The Enlightenment

Read the Enlightenment documents (below)

  1. Complete an APARTS chart and answer the topic question for each document posted below. You will share what you learned with your peers on Thursday.

  2. In Class: Work as a group to find relevant support for the questions provided below.

  3. HW: Using specific examples, please respond to the following questions.  I'm looking for depth in these answers. This is individual - do not put both names on the same paper or turn in identical work. 2-3 pages typed (approximately 1 full paragraph per question).

  4. Socratic Seminar Monday (questions below). You will use 1-3 above as support.


Part I: Homework Docs


ALL: What is Enlightenment??


Group 1:



The Wealth of Nations:  Adam Smith


Group 2:


Religion: What do the following documents suggest about religion in 18th century Western Europe?


On Miracles:  David Hume


Voltaire:  A Treatise on Toleration



Group 3: What do the following documents suggest about women's roles in 18th century Western Europe? Consider significance of social class and access to education.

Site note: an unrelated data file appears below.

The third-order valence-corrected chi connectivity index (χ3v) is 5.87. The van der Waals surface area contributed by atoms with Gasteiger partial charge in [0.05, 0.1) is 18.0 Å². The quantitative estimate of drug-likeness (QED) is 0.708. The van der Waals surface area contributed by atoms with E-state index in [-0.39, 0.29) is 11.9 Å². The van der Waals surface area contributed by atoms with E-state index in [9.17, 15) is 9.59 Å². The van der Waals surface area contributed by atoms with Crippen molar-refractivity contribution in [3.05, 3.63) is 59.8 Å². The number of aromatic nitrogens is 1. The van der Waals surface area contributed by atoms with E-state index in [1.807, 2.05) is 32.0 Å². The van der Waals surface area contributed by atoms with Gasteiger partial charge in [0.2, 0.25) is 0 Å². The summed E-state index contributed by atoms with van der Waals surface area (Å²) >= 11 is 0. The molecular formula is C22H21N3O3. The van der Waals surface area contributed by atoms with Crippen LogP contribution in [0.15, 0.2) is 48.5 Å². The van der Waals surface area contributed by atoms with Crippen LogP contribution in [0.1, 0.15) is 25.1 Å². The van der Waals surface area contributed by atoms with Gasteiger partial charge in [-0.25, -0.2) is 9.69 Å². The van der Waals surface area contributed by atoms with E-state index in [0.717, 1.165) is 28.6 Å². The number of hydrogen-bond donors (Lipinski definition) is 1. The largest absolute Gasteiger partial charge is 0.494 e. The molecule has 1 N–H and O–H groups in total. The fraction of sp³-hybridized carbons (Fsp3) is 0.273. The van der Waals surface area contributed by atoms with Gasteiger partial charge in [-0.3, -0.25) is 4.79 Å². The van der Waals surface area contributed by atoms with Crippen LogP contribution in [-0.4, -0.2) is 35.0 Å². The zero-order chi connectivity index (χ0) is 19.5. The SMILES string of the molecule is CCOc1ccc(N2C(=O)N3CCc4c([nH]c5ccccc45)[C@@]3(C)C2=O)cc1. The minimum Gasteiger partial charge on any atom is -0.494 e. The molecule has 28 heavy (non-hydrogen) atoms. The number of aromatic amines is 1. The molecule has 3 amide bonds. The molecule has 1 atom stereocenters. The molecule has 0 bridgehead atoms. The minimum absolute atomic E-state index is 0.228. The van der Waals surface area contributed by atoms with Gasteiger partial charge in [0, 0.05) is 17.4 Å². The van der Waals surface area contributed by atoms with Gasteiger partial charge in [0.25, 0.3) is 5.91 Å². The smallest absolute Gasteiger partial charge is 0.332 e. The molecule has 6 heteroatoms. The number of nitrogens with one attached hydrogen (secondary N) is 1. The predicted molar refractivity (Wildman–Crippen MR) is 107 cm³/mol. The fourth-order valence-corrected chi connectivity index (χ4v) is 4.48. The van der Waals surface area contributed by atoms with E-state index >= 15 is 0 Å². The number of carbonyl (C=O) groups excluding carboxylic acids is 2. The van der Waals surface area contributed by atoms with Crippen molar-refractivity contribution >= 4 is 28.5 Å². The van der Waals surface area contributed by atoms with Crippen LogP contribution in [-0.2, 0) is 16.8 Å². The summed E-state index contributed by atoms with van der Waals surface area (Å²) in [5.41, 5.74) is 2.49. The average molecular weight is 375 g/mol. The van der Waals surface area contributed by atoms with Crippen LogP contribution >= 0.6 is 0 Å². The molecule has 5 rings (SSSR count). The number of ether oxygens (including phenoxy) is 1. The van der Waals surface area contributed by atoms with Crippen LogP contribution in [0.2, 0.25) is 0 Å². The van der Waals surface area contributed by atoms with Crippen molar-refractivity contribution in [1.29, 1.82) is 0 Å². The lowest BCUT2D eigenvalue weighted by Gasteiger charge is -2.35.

Salon Life


Smallpox Vaccination in Turkey:  Lady Mary Wortley Montagu


Education: What do the following documents suggest education in 18th century Western Europe?


On the Education of Women:  Daniel Defoe


Gotthold Ephriam Lessing (1729-1781):
The Education of The Human Race, 1778


Group 4:

Society: What do the following documents suggest about 18th century Western European society? How has the West changed? Stayed the same?


A Modest Proposal:  Jonathan Swift


Discussion about Diderot's Encyclopedia


An Essay on Crimes and Punishments:  Cesare Beccaria



Part II: Jigsaw


  1. Share assigned document findings with your peers and discuss the following:




Part III:


Seminar Monday: Enlightenment thinkers did not classify themselves as revolutionaries.  Their thoughts were discussed and published but they were not activists or politicians.  In this context, what did these people in history contribute?  How are they valuable (if at all) if they did not continuously seek to change their world?  Were their writings enough?